Nurture Life shakes up brand image to connect directly with kids and spark conversation around food

By Mary Ellen Shoup

- Last updated on GMT

Nurture Life shakes up brand image to connect directly with kids and spark a food conversation

Related tags Food for kids meal delivery

Nurture Life is shaking off its past utilitarian appearance and adopting a bold, vibrant brand identity that speaks directly to kids, said co-founder of the Chicago-based kids meal delivery service, Jennifer Chow.

Since launching in 2016, Nurture Life has doubled revenue year over year coupled with strong unit economics and operating metrics.

Nurture Life​ meals are formulated by a team of registered dietitians alongside the company's R&D chef (based on recommendations from the US Dietary Guidelines and American Academy of Pediatrics), and prepped and packaged at its new, state-of-the-art, USDA production facility opened in 2019. Its new production facility allows Nurture Life to operate as fully-vertically integrated company and has significantly increased its production capacity to serve its 5,000 subscribers throughout the HelloGreg44%US.

Going super kid-friendly

The company knew that its products -- freshly prepared, nutritious meals for babies, toddlers, and kids -- were top quality, but its branding needed some attention and refreshing. 

"We’ve done so much work when it comes to our products and customer experience, and our story and our narrative and our messaging has not really reflected that,"​ Chow told FoodNavigator-USA. 

"We would get a decent amount of feedback that our brand wasn’t kid friendly, even though, at the end of the day, we created Nurture Life to serve kids. ​We would also get feedback that our brand looked a little bit more like health care, potentially pharmaceutical, and not necessarily like a direct-to-consumer brand." 

Old packaging

Sparking a child, parent dialogue around food and nutrition

Nurture Life worked with Boulder, Colorado-based agency Moxie Sozo​ to develop its new packaging and revitalized brand identity. With illustrations such as a race car made out of pizza toppings and cold meatball sub drawn to resemble a submarine, the packaging is designed to speak directly to children about the food they're eating and help them understand nutrition fundamentals.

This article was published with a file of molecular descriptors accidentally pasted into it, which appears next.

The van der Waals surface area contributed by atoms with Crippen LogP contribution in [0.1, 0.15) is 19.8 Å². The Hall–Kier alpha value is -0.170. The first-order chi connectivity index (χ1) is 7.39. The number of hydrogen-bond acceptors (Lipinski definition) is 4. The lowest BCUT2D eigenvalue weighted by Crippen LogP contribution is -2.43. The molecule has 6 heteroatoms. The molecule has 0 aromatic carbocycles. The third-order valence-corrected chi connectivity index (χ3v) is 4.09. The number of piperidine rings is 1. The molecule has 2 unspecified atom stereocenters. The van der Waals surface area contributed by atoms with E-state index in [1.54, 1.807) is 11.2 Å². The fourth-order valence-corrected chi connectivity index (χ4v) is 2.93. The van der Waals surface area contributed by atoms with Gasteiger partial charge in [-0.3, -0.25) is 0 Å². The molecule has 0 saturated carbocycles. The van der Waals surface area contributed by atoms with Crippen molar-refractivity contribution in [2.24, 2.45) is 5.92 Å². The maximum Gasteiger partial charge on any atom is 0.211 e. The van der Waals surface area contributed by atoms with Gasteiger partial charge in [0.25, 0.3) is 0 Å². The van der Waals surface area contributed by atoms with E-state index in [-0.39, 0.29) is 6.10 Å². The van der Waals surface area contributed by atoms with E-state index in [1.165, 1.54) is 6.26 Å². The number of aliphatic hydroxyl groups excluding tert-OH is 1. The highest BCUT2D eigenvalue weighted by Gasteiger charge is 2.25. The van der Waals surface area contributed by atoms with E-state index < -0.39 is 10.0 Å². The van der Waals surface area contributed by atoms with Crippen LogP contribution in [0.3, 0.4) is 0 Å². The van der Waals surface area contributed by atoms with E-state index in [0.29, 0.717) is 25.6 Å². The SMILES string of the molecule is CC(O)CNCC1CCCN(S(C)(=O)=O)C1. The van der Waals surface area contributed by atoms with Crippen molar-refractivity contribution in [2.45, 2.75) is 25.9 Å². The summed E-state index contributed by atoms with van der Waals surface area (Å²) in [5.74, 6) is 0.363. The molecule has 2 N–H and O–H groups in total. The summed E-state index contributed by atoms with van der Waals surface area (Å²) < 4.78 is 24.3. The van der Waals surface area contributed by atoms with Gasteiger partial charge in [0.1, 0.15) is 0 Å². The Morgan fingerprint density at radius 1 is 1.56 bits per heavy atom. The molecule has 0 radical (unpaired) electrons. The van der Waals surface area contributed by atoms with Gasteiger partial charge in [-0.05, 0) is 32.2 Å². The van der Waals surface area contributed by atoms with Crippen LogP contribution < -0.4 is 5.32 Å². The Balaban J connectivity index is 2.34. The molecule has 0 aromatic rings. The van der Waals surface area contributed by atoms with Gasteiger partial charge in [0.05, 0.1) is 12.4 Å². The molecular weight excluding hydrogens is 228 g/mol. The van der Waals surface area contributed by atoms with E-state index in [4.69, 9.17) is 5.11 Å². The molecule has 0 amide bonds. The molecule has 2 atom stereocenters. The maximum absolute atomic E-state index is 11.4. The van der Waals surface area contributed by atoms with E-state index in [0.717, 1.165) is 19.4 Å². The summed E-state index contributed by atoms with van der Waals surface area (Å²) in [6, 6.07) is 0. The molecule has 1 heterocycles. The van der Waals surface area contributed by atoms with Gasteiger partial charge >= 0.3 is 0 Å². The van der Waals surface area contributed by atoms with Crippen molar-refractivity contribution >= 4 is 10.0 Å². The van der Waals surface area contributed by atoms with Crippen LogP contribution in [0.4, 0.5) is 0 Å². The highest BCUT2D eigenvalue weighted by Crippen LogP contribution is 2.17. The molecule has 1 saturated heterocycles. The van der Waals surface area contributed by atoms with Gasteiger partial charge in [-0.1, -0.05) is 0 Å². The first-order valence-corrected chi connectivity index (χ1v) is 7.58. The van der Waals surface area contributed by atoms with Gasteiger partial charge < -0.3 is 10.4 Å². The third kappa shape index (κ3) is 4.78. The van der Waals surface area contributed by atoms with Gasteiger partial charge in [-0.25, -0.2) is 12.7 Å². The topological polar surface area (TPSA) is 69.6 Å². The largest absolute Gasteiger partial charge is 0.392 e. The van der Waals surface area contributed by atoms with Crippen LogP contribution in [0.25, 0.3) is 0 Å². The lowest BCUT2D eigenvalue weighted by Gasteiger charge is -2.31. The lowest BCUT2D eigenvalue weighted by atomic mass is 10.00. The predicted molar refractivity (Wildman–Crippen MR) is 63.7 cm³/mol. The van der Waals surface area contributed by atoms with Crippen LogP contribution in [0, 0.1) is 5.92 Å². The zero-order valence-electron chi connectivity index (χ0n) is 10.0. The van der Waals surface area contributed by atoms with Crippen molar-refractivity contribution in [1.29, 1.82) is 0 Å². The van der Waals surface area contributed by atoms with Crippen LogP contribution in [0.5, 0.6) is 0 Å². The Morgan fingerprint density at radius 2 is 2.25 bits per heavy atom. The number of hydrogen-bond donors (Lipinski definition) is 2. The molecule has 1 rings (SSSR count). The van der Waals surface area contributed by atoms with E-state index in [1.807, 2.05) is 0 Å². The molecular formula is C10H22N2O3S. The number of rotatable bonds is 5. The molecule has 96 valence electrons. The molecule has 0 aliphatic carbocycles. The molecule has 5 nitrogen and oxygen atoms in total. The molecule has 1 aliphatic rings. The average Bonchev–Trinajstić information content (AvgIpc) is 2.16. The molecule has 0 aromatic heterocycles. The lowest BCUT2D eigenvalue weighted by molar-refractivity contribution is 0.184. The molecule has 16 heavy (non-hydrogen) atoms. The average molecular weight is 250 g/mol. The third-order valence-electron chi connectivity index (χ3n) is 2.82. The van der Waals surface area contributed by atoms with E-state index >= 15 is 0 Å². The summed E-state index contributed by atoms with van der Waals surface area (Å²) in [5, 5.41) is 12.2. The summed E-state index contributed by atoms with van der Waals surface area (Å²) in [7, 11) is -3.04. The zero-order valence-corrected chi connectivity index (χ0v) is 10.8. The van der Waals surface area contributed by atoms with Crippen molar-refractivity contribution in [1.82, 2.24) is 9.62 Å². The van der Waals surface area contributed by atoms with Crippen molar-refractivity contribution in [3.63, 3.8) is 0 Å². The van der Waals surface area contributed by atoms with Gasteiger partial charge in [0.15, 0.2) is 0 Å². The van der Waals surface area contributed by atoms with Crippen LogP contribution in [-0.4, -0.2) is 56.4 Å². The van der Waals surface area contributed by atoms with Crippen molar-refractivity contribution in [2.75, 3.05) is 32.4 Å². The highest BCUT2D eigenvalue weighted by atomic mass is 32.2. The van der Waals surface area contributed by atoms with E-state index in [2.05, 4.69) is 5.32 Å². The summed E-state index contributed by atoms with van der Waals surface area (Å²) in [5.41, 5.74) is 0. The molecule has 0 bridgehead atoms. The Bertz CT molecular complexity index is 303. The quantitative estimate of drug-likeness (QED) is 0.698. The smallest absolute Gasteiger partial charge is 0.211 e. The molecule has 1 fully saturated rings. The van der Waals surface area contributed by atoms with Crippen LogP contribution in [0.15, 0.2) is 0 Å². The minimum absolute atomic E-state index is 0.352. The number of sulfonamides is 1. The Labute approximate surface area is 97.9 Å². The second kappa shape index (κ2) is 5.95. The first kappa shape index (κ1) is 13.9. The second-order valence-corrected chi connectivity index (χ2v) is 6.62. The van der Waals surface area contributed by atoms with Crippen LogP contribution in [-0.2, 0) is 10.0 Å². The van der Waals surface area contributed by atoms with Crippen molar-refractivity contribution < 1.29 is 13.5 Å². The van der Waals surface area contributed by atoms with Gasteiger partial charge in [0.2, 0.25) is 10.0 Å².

New packaging

"It’s super kid-friendly but in a very purposeful way. Each meal or SKU has its own unique illustration, and the illustration is made from the ingredients that are in the meal. The whole idea behind the new packaging is to illustrate what is in the meals but in a very creative, vibrant, fun way," ​said Chow. 

"The whole idea is to spark a conversation with kids to get them excited about what they’re eating, to get them not only to consume the food, but to start to ask questions."

Added flexibility and affordability

Nurture Life used to operate on a rotating weekly menu of 12 meal options, but is expanding its menu to 20 meal options to allow parents the ability to order the standard favorites that they know their child will eat.

"Parents wanted a level of certainty, to know that 'OK, my kid is going to eat this'. Because a lot of kids have their likes and their dislikes, and they're willing to try new things, but it takes multiple tries to get them comfortable and familiar and to like something new," ​explained Chow. 

The changes allow customers to 'build their own box,' mixing and matching any combination of baby, toddler, kid, cold lunch, and family meals as long as they meet a minimum order of $39.

The company is also cutting the prices of its products. For its toddler meals, its highest-selling products, Nurture Life has reduced the average price of a meal from $9.40/meal to $7.99. Its kids meals were previously $10.40/meal and are now $8.99.

"We want to make Nurture Life affordable and provide more flexibility to our customers," ​said Chow. 

Have you heard about our FOOD FOR KIDS summit? It's THE place for CPG brands, product formulators, nutrition experts, and market researchers to meet and discuss the future of the kids food category. LEARN MORE HERE​. 

Food for Kids 2020 logo block

Related news

Related products

show more

Replacement Isn't the Future. Variety Is.

Replacement Isn't the Future. Variety Is.

Content provided by ADM | 22-Mar-2024 | White Paper

Successfully navigating the intersection of food and technology can help your business meet evolving consumer demands.

Consumer Attitudes on Ultra-Processed Foods Revealed

Consumer Attitudes on Ultra-Processed Foods Revealed

Content provided by Ayana Bio | 12-Jan-2024 | White Paper

Ayana Bio conducted the Ultra-Processed Food (UPF) Pulse survey, offering insight into consumers’ willingness to consume UPFs, as well as the variables...

Future Food-Tech San Francisco, March 21-22, 2024

Future Food-Tech San Francisco, March 21-22, 2024

Content provided by Rethink Events Ltd | 11-Jan-2024 | Event Programme

Future Food-Tech is the go-to meeting place for the food-tech industry to collaborate towards a healthier food system for people and planet.

Palate Predictions: Top Flavor Trends for 2024

Palate Predictions: Top Flavor Trends for 2024

Content provided by T. Hasegawa USA | 08-Jan-2024 | Application Note

As consumers seek increased value and experience from food and beverages, the industry relies on research to predict category trends. Studying trends that...

Related suppliers

Follow us


View more